A local employee works at the sleeper and beam factory at the sixth section of Kenya's Standard Gauge Railway (SGR) project, near Mtito Andei, Kenya, on Sept. 2, 2015. (Photo: Xinhua)
Kenya has strengthened its investments and legal framework in order to attract more Chinese investments especially in areas of industrialization as it seeks to attain a newly industrialized country status by the year of 2030, a senior official has said.
"Chinese private investors should take up opportunities presented in the Special Economic Zones that are now operational," Henry Rotich, Kenya's Cabinet Secretary for the National Treasury said in a recent interview in the capital of Nairobi.
"We have also finished reforming our Private Public Partnership laws, so we have now the institutional capacity. We are therefore accepting proposals in all sectors of the economy," he said.
"We are very optimistic that the government-to-government relations we have had with China will be strengthened but at the same time we want more Chinese investors to come and set up manufacturing hubs in the country," he added.
Kenya is seeking to increase the contribution of its manufacturing sector to its annual economic output from the current 9 percent to 15 percent in the next five years, the official said.
"Part of this will be actualized through investments in special economic zones. It is also seeking Chinese technology to enable it to set up agriculture produce manufacturing hubs in the rural areas to meet its annual food needs and become a net food exporter," he added.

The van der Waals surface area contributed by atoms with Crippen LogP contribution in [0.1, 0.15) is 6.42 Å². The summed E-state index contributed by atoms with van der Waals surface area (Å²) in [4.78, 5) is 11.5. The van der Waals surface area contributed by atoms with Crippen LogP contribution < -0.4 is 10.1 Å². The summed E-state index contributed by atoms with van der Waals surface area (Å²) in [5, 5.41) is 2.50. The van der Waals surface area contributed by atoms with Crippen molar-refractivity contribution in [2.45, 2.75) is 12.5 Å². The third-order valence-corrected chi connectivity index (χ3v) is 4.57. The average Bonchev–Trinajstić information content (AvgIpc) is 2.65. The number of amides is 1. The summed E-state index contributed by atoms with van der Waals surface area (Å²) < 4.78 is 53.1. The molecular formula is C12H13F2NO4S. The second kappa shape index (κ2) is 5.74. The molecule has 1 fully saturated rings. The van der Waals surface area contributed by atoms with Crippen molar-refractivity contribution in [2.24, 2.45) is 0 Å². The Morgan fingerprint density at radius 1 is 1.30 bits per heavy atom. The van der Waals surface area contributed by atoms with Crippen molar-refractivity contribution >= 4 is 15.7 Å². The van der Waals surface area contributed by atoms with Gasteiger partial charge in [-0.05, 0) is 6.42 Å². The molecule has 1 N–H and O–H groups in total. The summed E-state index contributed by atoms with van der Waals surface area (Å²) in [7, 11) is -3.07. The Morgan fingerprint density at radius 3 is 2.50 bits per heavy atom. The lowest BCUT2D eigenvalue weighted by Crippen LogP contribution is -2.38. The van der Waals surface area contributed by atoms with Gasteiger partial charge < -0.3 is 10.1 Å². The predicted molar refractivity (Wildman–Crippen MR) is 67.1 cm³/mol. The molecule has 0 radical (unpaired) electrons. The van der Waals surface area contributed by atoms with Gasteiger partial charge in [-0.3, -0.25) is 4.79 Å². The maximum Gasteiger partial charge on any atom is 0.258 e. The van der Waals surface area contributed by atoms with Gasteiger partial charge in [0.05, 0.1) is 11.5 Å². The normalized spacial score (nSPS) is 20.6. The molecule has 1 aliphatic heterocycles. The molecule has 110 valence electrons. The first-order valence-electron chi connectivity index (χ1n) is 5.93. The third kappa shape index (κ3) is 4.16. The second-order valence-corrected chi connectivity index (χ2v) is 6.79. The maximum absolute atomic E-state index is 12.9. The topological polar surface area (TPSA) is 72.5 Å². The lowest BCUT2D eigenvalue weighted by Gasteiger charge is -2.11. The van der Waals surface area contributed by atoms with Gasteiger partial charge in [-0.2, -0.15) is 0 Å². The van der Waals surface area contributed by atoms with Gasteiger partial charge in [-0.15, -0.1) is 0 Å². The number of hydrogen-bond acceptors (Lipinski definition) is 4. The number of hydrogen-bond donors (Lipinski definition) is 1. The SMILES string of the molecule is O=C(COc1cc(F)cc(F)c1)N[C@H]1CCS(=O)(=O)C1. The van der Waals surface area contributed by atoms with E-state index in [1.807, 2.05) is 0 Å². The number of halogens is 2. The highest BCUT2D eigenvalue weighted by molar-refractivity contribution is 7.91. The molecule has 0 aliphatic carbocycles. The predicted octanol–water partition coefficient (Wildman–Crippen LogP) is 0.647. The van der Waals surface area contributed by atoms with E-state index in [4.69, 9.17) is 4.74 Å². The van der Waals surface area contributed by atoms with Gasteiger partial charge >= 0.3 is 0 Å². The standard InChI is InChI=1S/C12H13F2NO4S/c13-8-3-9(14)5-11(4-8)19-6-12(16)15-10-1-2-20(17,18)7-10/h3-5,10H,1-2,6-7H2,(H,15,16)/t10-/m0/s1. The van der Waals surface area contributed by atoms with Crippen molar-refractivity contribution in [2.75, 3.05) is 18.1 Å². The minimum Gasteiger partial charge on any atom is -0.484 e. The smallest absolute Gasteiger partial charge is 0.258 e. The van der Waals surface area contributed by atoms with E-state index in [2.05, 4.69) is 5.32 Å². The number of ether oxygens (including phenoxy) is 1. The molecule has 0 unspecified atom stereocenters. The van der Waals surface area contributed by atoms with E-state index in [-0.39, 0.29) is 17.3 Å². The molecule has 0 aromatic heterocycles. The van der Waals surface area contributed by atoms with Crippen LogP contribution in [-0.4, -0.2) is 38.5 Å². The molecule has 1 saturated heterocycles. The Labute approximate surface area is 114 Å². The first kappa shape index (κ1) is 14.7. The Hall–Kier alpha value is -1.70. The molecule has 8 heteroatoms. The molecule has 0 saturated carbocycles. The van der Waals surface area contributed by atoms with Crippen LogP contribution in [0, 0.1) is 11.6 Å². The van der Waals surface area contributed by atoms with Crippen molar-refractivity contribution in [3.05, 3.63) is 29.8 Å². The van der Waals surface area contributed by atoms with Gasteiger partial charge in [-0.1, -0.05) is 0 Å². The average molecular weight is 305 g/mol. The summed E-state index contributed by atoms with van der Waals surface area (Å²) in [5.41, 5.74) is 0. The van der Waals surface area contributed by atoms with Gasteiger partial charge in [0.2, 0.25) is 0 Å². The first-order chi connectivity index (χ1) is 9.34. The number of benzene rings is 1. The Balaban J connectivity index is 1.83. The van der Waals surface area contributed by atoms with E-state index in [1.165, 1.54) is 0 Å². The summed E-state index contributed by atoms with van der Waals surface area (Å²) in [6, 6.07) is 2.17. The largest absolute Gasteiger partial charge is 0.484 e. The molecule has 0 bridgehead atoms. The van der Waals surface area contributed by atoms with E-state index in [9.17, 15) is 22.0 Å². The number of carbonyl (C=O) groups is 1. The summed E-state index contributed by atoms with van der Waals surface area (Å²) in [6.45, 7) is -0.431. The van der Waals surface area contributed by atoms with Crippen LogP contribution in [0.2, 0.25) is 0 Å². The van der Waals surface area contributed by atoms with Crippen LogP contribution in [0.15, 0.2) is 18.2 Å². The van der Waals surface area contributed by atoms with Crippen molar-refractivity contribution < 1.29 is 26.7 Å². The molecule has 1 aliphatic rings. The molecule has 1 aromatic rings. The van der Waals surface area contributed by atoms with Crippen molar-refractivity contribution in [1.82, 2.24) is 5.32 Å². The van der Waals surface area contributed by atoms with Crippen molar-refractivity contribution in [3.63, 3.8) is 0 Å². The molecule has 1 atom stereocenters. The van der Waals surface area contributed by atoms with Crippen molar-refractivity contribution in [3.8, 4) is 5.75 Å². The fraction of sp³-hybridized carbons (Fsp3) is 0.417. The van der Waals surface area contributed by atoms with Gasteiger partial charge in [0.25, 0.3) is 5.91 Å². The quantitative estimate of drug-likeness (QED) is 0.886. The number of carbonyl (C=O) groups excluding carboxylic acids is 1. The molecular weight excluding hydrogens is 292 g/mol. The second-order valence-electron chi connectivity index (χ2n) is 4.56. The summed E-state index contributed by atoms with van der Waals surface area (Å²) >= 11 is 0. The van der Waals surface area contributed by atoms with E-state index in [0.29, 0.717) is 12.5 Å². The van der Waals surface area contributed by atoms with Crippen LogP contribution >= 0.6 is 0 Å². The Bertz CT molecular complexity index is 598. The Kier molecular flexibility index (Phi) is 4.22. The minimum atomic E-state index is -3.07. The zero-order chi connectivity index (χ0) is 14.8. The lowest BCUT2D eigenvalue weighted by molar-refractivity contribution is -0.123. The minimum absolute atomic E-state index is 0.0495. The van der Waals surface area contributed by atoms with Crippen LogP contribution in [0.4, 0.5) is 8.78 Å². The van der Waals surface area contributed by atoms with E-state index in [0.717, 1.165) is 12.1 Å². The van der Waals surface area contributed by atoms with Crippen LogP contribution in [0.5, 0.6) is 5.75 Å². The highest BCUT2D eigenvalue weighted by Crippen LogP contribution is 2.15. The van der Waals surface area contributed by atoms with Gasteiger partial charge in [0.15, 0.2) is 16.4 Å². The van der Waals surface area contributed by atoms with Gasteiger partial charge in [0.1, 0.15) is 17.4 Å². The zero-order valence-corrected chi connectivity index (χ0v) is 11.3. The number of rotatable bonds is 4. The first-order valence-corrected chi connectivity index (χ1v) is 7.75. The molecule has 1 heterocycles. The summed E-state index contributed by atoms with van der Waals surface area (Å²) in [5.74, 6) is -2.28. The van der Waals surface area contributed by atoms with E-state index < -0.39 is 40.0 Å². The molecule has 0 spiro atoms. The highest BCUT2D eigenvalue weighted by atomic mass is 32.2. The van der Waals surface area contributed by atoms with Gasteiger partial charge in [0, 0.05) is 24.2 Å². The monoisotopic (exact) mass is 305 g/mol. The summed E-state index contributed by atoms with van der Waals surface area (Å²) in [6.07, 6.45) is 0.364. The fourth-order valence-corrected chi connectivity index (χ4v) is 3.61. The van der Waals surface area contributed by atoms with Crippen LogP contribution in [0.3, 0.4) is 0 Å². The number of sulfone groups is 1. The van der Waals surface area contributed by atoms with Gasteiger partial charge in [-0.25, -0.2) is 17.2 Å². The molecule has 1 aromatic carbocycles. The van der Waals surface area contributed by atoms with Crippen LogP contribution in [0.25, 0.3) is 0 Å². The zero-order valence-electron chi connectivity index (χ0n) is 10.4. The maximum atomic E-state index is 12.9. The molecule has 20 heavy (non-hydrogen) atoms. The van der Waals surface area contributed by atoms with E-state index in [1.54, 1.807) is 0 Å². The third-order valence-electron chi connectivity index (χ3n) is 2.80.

Kenya has been investing heavily in building its infrastructure, especially roads, railway and electricity generating capacity to facilitate manufacturing and smooth supply of raw materials from the rural areas.
According to the Treasury, more than 2,000 kilometers of roads have been upgraded into bitumen standards over the last five years. The 480-km Standard Gauge Railway from Mombasa to Nairobi is now providing efficiency in rail transport and being extended a further 80 kilometers as part of its extension to the neighboring Uganda.
As part of attracting more Chinese private investors, Kenya hosted China-Africa Industrial Capacity Cooperation Exposition in December last year where private investors from the two countries exchanged contacts.
Kenya also hosted representatives of Chinese companies from Shenzhen city in July 2017 to explore opportunities in energy, trade, finance and agriculture sectors.
Several Chinese companies, including the Guangdong New South Group Limited signed an agreement with the Kenyan government in May last year to build an industrial park in Kenya's western town of Eldoret, where the government plans to build a Special Economic Zone.